Under Jaworski, Ginebra won four PBA championships before resigning from his role as playing coach in 1998.


Historians credited a memorable 1985 game between Ginebra and guest team Northern Consolidated at The ULTRA as the birth of the team’s “Never Say Die” attitude, thanks in part to Jaworski’s decision to overcome pain.

Jaworski was forced to leave the game after sustaining a busted lip courtesy of a Jeff Moore elbow, only to make his return from being treated at nearby Medical City to lead Ginebra for a dramatic 99-96 win over the team that later on in the year gave the country its last ABC title.

Comeback victories made through blue-collar attitude became the mantra of Jaworski teams from then on.


The bitter feud between Jaworski and Fernandez came to an end in the inaugural PBA All-Star Game at The ULTRA in 1989 when the two executed the game-winner that propelled the Veterans to victory over the Rookies-Sophomores squad.

The game was tied at 130-all when Jaworski inbounded the ball to Fernandez, who drove to the baseline before converting a layup at the buzzer, much to the delight of the packed crowd,

But the audience saved their loudest cheers when winning coach Baby Dalupan urged the two to shake hands, which Jaworski and Fernandez obliged.

Fernandez would repay the favor 14 years later.


Jaworski and his team had a brief but memorable rivalry with a young Formula Shell side in the early-90s that began when Anejo staged a walkout in Game 6 of the 1990 First Conference. The move prompted the PBA to award the title to Shell while slapping Anejo with a then-record P500,000 fine.

Ginebra exacted revenge on Shell the following year in the 1991 First Conference Finals, overcoming a 3-1 deficit to win the franchise’s third PBA championship. The comeback ended on a dramatic shot by Rudy Distrito with one second left in the deciding seventh game.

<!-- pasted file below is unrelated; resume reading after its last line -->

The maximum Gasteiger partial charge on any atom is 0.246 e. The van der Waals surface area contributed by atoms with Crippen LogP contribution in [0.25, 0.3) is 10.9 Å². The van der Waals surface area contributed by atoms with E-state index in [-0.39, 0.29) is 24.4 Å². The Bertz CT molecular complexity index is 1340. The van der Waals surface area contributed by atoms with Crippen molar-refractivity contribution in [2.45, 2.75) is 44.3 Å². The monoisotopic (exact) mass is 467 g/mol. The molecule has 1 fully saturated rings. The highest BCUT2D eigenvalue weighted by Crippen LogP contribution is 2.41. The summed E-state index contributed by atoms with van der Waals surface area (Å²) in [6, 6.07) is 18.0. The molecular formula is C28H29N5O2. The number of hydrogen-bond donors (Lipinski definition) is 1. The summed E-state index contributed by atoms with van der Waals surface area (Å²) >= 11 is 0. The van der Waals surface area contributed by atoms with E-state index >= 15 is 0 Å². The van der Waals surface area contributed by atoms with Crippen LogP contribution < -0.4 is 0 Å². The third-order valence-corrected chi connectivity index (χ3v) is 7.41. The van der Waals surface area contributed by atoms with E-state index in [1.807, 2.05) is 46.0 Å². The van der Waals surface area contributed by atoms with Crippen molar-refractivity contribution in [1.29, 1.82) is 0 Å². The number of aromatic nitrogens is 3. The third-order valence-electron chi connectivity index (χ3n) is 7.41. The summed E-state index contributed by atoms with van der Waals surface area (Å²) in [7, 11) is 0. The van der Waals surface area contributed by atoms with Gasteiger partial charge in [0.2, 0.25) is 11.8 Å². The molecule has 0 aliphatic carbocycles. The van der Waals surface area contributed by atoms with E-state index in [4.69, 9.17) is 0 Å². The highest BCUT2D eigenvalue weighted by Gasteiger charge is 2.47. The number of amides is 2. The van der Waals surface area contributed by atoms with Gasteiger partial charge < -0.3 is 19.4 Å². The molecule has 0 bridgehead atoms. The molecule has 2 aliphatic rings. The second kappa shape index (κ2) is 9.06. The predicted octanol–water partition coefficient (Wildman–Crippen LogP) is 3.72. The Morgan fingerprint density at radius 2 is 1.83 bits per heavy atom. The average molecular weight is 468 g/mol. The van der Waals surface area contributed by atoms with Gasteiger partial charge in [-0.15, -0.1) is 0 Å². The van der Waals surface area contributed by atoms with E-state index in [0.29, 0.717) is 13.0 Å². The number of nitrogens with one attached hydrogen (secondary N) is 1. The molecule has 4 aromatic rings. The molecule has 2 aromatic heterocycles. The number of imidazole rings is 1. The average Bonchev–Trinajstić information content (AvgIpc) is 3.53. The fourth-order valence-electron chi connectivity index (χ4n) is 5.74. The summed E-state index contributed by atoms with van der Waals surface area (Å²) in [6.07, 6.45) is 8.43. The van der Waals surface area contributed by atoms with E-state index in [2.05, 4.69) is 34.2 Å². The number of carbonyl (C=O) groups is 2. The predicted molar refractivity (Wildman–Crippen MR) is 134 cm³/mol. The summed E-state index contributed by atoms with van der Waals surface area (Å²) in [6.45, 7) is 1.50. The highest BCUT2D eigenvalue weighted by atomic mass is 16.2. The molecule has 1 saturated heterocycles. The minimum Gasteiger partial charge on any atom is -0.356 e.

After several years of struggle, Jaworski was able to once again enjoy some success, beginning in 1996 with the selection of Marlou Aquino as the top pick of the Draft. His arrival helped Ginebra complete the formation of a talented core that included Noli Locsin, Bal David, Vince Hizon and Pido Jarencio.

Ginebra made its way to the finals in the 1996 Governors’ Cup, but became the final hurdle in Alaska’s Grand Slam season. After falling short again in the 1997 All-Filipino Cup with a loss to Purefoods, Gordon’s Gin got back at Alaska and ruled that year’s Commissioner’s Cup that turned to be Jaworski’s final PBA championship.

Jaworski, already doing double duties following his election as senator in the 1998 polls, would relinquish his post in frustration over San Miguel Corporation’s decision to appoint Allan Caidic as playing assistant coach.


Jaworski capped off the 2003 Reunion Game between Toyota and Crispa by hitting a three-point shot late to seal the Tamaraws’ 65-61 win over the Redmanizers at the Araneta Coliseum.

The shot wouldn’t be possible without Fernandez, whose kickout pass from the post led to the dramatic ending to the old-timers game pitting the two arch enemies.


In what is considered as a closure to his PBA career, Jaworski’s famous No. 7 jersey was retired by the team he made famous prior to a game between Ginebra and Petron at the Big Dome.

The ceremony included a 20-minute speech by Jaworski, who thanked those who helped made the legend he became.